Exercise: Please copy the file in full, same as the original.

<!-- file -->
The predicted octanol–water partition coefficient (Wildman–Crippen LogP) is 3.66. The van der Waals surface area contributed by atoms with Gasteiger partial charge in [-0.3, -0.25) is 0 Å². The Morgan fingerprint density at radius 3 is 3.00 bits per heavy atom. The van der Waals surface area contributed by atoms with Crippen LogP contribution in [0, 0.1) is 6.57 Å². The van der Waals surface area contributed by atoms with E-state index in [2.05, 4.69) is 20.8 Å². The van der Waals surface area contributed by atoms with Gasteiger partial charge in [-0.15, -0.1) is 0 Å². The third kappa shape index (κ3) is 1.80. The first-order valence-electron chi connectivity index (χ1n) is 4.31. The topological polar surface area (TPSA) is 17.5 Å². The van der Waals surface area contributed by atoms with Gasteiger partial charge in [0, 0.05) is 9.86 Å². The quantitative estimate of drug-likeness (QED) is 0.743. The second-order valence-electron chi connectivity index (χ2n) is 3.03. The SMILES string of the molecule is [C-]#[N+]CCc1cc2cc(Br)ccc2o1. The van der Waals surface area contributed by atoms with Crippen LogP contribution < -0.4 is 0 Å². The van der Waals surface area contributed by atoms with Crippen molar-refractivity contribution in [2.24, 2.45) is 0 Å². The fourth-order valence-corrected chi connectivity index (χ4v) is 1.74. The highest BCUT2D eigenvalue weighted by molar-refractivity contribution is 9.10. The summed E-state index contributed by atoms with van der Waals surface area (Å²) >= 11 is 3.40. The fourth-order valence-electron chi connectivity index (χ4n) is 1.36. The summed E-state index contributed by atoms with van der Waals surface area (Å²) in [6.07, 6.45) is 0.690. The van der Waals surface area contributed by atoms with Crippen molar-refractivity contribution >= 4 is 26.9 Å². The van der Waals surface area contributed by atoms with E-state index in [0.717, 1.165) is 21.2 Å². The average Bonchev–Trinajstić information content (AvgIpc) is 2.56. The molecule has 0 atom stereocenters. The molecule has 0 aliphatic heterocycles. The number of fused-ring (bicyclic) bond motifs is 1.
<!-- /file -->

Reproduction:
The predicted octanol–water partition coefficient (Wildman–Crippen LogP) is 3.66. The van der Waals surface area contributed by atoms with Gasteiger partial charge in [-0.3, -0.25) is 0 Å². The Morgan fingerprint density at radius 3 is 3.00 bits per heavy atom. The van der Waals surface area contributed by atoms with Crippen LogP contribution in [0, 0.1) is 6.57 Å². The van der Waals surface area contributed by atoms with E-state index in [2.05, 4.69) is 20.8 Å². The van der Waals surface area contributed by atoms with Gasteiger partial charge in [-0.15, -0.1) is 0 Å². The third kappa shape index (κ3) is 1.80. The first-order valence-electron chi connectivity index (χ1n) is 4.31. The topological polar surface area (TPSA) is 17.5 Å². The van der Waals surface area contributed by atoms with Gasteiger partial charge in [0, 0.05) is 9.86 Å². The quantitative estimate of drug-likeness (QED) is 0.743. The second-order valence-electron chi connectivity index (χ2n) is 3.03. The SMILES string of the molecule is [C-]#[N+]CCc1cc2cc(Br)ccc2o1. The van der Waals surface area contributed by atoms with Crippen LogP contribution < -0.4 is 0 Å². The van der Waals surface area contributed by atoms with Crippen molar-refractivity contribution in [2.24, 2.45) is 0 Å². The fourth-order valence-corrected chi connectivity index (χ4v) is 1.74. The highest BCUT2D eigenvalue weighted by molar-refractivity contribution is 9.10. The summed E-state index contributed by atoms with van der Waals surface area (Å²) >= 11 is 3.40. The fourth-order valence-electron chi connectivity index (χ4n) is 1.36. The summed E-state index contributed by atoms with van der Waals surface area (Å²) in [6.07, 6.45) is 0.690. The van der Waals surface area contributed by atoms with Crippen molar-refractivity contribution >= 4 is 26.9 Å². The van der Waals surface area contributed by atoms with E-state index in [0.717, 1.165) is 21.2 Å². The average Bonchev–Trinajstić information content (AvgIpc) is 2.56. The molecule has 0 atom stereocenters. The molecule has 0 aliphatic heterocycles. The number of fused-ring (bicyclic) bond motifs is 1.